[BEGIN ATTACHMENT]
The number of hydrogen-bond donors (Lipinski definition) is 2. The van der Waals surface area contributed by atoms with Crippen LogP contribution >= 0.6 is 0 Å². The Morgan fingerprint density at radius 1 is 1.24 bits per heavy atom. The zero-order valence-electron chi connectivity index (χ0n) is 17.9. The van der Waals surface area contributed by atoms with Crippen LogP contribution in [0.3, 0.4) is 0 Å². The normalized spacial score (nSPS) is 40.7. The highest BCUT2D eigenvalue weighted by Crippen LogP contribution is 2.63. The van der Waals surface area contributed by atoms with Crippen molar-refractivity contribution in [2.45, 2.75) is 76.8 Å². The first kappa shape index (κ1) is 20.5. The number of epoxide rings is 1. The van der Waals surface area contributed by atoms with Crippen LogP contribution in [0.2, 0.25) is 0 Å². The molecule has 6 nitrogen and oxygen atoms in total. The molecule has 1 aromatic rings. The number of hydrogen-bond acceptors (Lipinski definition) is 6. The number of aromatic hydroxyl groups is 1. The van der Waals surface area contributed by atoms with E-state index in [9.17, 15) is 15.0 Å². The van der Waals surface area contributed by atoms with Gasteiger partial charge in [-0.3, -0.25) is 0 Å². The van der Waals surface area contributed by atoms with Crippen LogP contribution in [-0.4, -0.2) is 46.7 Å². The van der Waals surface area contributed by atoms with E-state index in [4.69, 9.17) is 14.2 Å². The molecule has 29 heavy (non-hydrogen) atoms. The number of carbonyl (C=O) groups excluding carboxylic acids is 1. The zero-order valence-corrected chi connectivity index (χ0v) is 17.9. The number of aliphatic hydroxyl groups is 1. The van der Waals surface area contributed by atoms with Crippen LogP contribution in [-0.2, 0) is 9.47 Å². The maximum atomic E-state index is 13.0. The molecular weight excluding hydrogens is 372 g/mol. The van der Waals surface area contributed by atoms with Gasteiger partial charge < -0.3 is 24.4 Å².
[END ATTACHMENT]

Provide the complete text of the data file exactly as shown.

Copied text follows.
The number of hydrogen-bond donors (Lipinski definition) is 2. The van der Waals surface area contributed by atoms with Crippen LogP contribution >= 0.6 is 0 Å². The Morgan fingerprint density at radius 1 is 1.24 bits per heavy atom. The zero-order valence-electron chi connectivity index (χ0n) is 17.9. The van der Waals surface area contributed by atoms with Crippen LogP contribution in [0.3, 0.4) is 0 Å². The normalized spacial score (nSPS) is 40.7. The highest BCUT2D eigenvalue weighted by Crippen LogP contribution is 2.63. The van der Waals surface area contributed by atoms with Crippen molar-refractivity contribution in [2.45, 2.75) is 76.8 Å². The first kappa shape index (κ1) is 20.5. The number of epoxide rings is 1. The van der Waals surface area contributed by atoms with Crippen LogP contribution in [0.2, 0.25) is 0 Å². The molecule has 6 nitrogen and oxygen atoms in total. The molecule has 1 aromatic rings. The number of hydrogen-bond acceptors (Lipinski definition) is 6. The number of aromatic hydroxyl groups is 1. The van der Waals surface area contributed by atoms with E-state index in [9.17, 15) is 15.0 Å². The van der Waals surface area contributed by atoms with Gasteiger partial charge in [-0.3, -0.25) is 0 Å². The van der Waals surface area contributed by atoms with Crippen LogP contribution in [-0.4, -0.2) is 46.7 Å². The van der Waals surface area contributed by atoms with E-state index in [4.69, 9.17) is 14.2 Å². The molecule has 29 heavy (non-hydrogen) atoms. The number of carbonyl (C=O) groups excluding carboxylic acids is 1. The zero-order valence-corrected chi connectivity index (χ0v) is 17.9. The number of aliphatic hydroxyl groups is 1. The van der Waals surface area contributed by atoms with Crippen LogP contribution in [-0.2, 0) is 9.47 Å². The maximum atomic E-state index is 13.0. The molecular weight excluding hydrogens is 372 g/mol. The van der Waals surface area contributed by atoms with Gasteiger partial charge < -0.3 is 24.4 Å².